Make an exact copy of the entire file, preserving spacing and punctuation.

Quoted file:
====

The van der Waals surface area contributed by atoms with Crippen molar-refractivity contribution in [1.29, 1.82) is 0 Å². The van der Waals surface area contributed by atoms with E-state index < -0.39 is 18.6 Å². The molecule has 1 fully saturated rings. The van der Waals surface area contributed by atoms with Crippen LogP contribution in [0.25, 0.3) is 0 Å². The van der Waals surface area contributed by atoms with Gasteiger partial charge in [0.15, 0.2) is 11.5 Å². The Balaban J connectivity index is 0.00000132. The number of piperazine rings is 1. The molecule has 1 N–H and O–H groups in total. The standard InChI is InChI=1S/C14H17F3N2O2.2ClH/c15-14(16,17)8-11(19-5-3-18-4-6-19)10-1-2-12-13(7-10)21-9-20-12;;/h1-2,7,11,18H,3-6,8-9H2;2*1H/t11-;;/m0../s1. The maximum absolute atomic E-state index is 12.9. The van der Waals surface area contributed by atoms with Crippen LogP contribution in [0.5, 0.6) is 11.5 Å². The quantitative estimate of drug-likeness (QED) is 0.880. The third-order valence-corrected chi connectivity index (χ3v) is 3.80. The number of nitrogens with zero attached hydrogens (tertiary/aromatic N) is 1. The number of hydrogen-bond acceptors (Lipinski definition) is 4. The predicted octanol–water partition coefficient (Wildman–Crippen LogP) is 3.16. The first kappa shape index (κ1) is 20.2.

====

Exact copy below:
The van der Waals surface area contributed by atoms with Crippen molar-refractivity contribution in [1.29, 1.82) is 0 Å². The van der Waals surface area contributed by atoms with E-state index < -0.39 is 18.6 Å². The molecule has 1 fully saturated rings. The van der Waals surface area contributed by atoms with Crippen LogP contribution in [0.25, 0.3) is 0 Å². The van der Waals surface area contributed by atoms with Gasteiger partial charge in [0.15, 0.2) is 11.5 Å². The Balaban J connectivity index is 0.00000132. The number of piperazine rings is 1. The molecule has 1 N–H and O–H groups in total. The standard InChI is InChI=1S/C14H17F3N2O2.2ClH/c15-14(16,17)8-11(19-5-3-18-4-6-19)10-1-2-12-13(7-10)21-9-20-12;;/h1-2,7,11,18H,3-6,8-9H2;2*1H/t11-;;/m0../s1. The maximum absolute atomic E-state index is 12.9. The van der Waals surface area contributed by atoms with Crippen LogP contribution in [0.5, 0.6) is 11.5 Å². The quantitative estimate of drug-likeness (QED) is 0.880. The third-order valence-corrected chi connectivity index (χ3v) is 3.80. The number of nitrogens with zero attached hydrogens (tertiary/aromatic N) is 1. The number of hydrogen-bond acceptors (Lipinski definition) is 4. The predicted octanol–water partition coefficient (Wildman–Crippen LogP) is 3.16. The first kappa shape index (κ1) is 20.2.